The U.S. House of Representatives has passed a defense policy bill prohibiting the government from purchasing Chinese-made surveillance cameras. Although the Senate still needs to approve the legislation (at least as of May 2018), this is certainly a major step forward in national cybersecurity efforts. This congressional effort has flown largely under the public's radar, but it's vitally important. Here's why:
In 2017, we ran a firmware analysis on the Dahua IPC-HDW4300S security camera. What we found, and subsequently published in our November 2017 firmware vulnerability report, was significant. The camera's firmware (and ultimately, we discovered, the firmware of many Dahua camera models) contained code to allow for remote updates, which is not a problem in and of itself since authentication is required. The glaring problem here, though, was that a username and password were coded directly into the firmware that would always tell the camera that a successful authentication had been performed.
Even more glaringly, the username and password were unencrypted, meaning that virtually anyone -- ReFirm, LeBron James, hackers, whomever -- could tell the firmware that they were authorized to update it. And once authorized to update, of course, any number of malicious exploits could be introduced into the firmware.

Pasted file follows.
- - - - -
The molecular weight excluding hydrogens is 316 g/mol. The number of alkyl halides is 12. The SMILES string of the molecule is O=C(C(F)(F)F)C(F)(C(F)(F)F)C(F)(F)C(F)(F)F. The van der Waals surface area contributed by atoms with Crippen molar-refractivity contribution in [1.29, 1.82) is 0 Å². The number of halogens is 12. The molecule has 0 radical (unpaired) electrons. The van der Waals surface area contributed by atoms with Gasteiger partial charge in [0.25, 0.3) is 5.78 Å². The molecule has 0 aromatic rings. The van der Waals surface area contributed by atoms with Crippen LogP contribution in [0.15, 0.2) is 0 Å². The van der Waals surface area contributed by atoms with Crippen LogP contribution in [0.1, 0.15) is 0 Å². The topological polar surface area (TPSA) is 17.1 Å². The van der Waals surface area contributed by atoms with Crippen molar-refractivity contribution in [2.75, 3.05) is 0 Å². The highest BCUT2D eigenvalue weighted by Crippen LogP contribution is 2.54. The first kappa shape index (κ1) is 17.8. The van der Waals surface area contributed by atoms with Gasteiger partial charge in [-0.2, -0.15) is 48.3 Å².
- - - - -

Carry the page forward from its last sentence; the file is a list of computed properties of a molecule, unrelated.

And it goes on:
As proof of concept, we were then able execute this exploit ourselves, putting our own firmware onto our test camera. This kind of firmware exploit allows for the obvious breaches: Hackers and cyber-espionage units could see everything the camera sees, and even alter the images, for example. But it also allows for less obvious breaches, because once a device on a network is compromised, the whole network is potentially compromised.
That's a huge issue. We don't like to be alarmist, but Chinese hardware in U.S. government networks represents a clear and present national security risk -- and we're glad that Congress is moving on this issue.
The ReFirm November 2017 Firmware Vulnerabilities report contains more detail on the Dahua vulnerabiltiies, as well as firmware vulnerabilities in TRENDnet and Belkin devices. It's available for free:
We discover specific cybersecurity vulnerabilities by first scanning device firmware with Centrifuge, our automated platform that can automatically scan and vet the firmware images of your IoT and other connected devices. If you're curious how Centrifuge can get you started on the road to mitigating the risks of connected devices, you can request a Centrifuge platform demo right here: